Having said that, you might be thinking that I, like the parent company aggressively pushing the social network, should stop trying to make Google+ happen. After all, how many social media accounts does one really need?
When I first told a friend on Myspace about Facebook, she rolled her eyes. Maybe in the same way you might have shrugged off Twitter when you first learned of its existence. Both have been called fads. So has the entire Internet, for that matter.
So why join Google+ in addition to (or even in lieu of) Facebook, Twitter, Instagram and their ilk? It started for me as curiosity after I had used Google Buzz. It wasn’t that I was “done” with Facebook, but I wanted to see what Google could bring to my social networking experience, which I thought was still lacking.
The former head of a private preparatory school in Miami, Florida is out an $80,000 discrimination settlement after his daughter boasted about it on Facebook.
Patrick Snay, 69 — the former head of Gulliver Preparatory School — filed an age discrimination complaint when his 2010-11 contract wasn’t renewed.
In November 2011, the school and Snay came to an agreement in which Snay would be paid $10,000 in back pay, and an $80,000 settlement. Gulliver Schools also agreed to cut Snay’s attorneys a check for $60,000.
But before the ink could dry on the deal, Snay’s daughter took to Facebook, boasting, “Mama and Papa Snay won the case against Gulliver. Gulliver is now officially paying for my vacation to Europe this summer. SUCK IT.”
If ever there was an example of why you should take the high road in life, a recent viral episode from Ohio is it. Kelly Blazek, a prominent businesswoman in Cleveland with about 1,000 LinkedIn connections, was contacted by a recent college grad moving back to the area and wondering if Blazek knew of any job openings.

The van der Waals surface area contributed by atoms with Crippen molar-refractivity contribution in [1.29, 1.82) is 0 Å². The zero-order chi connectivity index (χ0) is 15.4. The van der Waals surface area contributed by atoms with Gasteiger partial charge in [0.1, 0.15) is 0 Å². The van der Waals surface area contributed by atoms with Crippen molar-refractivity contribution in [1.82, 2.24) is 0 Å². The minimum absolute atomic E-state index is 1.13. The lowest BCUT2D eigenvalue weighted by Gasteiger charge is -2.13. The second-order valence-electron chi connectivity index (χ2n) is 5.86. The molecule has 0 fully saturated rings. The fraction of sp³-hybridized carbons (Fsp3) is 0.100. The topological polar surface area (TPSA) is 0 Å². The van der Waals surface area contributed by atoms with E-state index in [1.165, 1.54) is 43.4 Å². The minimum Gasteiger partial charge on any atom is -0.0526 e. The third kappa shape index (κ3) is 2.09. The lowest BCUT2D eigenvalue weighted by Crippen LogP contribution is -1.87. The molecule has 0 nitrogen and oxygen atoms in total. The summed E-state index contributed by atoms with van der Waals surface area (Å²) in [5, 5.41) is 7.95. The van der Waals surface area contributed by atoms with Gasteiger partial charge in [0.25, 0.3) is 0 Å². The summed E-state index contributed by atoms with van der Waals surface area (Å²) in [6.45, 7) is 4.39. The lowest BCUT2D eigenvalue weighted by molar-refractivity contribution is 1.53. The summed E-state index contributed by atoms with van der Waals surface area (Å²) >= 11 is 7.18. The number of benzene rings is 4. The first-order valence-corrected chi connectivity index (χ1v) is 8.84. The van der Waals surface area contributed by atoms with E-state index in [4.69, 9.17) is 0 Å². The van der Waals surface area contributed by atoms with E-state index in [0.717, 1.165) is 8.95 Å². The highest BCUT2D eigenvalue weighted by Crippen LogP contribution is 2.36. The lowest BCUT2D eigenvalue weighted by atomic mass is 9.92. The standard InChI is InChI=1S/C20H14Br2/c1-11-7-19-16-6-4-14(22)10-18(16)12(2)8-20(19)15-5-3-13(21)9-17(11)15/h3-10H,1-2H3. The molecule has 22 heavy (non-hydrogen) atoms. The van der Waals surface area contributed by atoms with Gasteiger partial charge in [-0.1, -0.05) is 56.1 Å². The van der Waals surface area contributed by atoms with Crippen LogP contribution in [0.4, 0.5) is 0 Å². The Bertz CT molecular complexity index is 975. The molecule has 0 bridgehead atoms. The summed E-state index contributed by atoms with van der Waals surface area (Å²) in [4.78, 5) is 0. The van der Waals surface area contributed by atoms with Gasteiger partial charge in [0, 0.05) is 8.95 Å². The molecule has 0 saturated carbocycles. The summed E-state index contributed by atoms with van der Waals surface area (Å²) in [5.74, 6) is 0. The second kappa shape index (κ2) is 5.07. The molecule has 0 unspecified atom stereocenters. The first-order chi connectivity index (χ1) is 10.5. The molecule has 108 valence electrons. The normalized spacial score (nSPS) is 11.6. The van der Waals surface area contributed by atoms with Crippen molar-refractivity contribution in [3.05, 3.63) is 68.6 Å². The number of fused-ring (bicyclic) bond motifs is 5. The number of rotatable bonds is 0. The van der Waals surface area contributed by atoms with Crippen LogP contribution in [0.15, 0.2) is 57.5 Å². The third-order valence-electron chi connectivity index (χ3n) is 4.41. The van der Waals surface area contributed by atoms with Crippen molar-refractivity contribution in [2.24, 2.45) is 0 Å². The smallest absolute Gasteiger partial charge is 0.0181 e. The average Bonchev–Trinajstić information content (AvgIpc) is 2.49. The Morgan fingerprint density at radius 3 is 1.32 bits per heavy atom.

It was a gutsy move. The recent college grad hadn’t met this Blazek, but it’s easy to understand why the young woman wanted to try to connect given US unemployment for college grads is still high, and underemployment among young people is a scary 37%. You have to have more than have a heartbeat and college degree to get a good job. A lot more.
Facebook just annnounced its plan to buy WhatsApp for $19bn, leaving some users fearing the worse for the instant messaging service. Will Mark Zuckerberg take the best features from the hugely popular application and build it into its existing Facebook Messenger app or leave it relatively untouched? Only time will tell.
If you are not willing to wait to find out, and Facebook’s big spender attitude is enough to convince you to contemplate ditching the instant messaging service, here are six WhatsApp alternatives to try out instead.
The final numbers are in. Buying WhatsApp is going to cost Facebook $16 billion, plus an additional $3 billion in shares to be paid out later. That makes it the biggest deal Facebook has ever done, dwarfing the $1 billion deal it made to buy Instagram back in 2012.
However, it’s certainly not an exchange of money in suitcases. Most of the ‘money’ comes in the form of Facebook shares - $12 billion of them – while only $4 billion is in actual cash.
This sort of deal is symptomatic of the sort of company Facebook is – its greatest asset is the value of the organisation itself, not the billions it has stashed away.
It’s always been painful yet irresistible to watch when businesses try tuning in to “the youth”, but the 21st century has an especially abundant array of opportunities for such misguided behaviour. After all, everything moves so fast on the internet that you’re out of touch basically as soon as you’ve reached the end of an article about the latest digital innovation. YouTube? No one has the time for more than a Vine these days. Facebook? Teens are abandoning it in droves. Flappy Birds? Gone in the blink of an eye, leaving only the terrifying idea that its success was ruining its creator’s life.
The balance of power in the mobile messaging space is about to shift in a big way — Facebook has just announced plans to acquire WhatsApp for the equivalent of $16 billion in cash and stock. The deal will see WhatsApp run semi-independently, much like Instagram.